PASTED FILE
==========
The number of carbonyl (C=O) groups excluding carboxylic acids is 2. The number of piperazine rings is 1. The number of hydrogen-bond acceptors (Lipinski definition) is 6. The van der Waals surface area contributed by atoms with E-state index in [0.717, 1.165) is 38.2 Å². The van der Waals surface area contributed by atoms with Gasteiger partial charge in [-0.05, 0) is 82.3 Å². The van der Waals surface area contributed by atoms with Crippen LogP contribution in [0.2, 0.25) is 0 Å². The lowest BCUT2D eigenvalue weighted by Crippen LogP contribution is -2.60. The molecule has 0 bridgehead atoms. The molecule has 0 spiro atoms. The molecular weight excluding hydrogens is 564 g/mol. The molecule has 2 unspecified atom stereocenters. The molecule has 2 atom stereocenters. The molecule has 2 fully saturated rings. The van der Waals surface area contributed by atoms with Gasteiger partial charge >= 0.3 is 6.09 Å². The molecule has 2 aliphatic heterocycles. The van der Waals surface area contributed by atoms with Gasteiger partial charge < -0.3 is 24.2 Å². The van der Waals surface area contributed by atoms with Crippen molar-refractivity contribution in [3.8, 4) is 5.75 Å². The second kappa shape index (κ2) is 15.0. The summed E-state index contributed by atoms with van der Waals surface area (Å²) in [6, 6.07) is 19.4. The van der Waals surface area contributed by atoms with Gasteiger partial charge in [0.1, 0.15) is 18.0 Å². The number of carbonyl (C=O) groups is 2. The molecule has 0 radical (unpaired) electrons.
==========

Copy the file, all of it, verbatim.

The number of carbonyl (C=O) groups excluding carboxylic acids is 2. The number of piperazine rings is 1. The number of hydrogen-bond acceptors (Lipinski definition) is 6. The van der Waals surface area contributed by atoms with E-state index in [0.717, 1.165) is 38.2 Å². The van der Waals surface area contributed by atoms with Gasteiger partial charge in [-0.05, 0) is 82.3 Å². The van der Waals surface area contributed by atoms with Crippen LogP contribution in [0.2, 0.25) is 0 Å². The lowest BCUT2D eigenvalue weighted by Crippen LogP contribution is -2.60. The molecule has 0 bridgehead atoms. The molecule has 0 spiro atoms. The molecular weight excluding hydrogens is 564 g/mol. The molecule has 2 unspecified atom stereocenters. The molecule has 2 atom stereocenters. The molecule has 2 fully saturated rings. The van der Waals surface area contributed by atoms with Gasteiger partial charge >= 0.3 is 6.09 Å². The molecule has 2 aliphatic heterocycles. The van der Waals surface area contributed by atoms with Gasteiger partial charge < -0.3 is 24.2 Å². The van der Waals surface area contributed by atoms with Crippen molar-refractivity contribution in [3.8, 4) is 5.75 Å². The second kappa shape index (κ2) is 15.0. The summed E-state index contributed by atoms with van der Waals surface area (Å²) in [6, 6.07) is 19.4. The van der Waals surface area contributed by atoms with Gasteiger partial charge in [0.1, 0.15) is 18.0 Å². The number of carbonyl (C=O) groups is 2. The molecule has 0 radical (unpaired) electrons.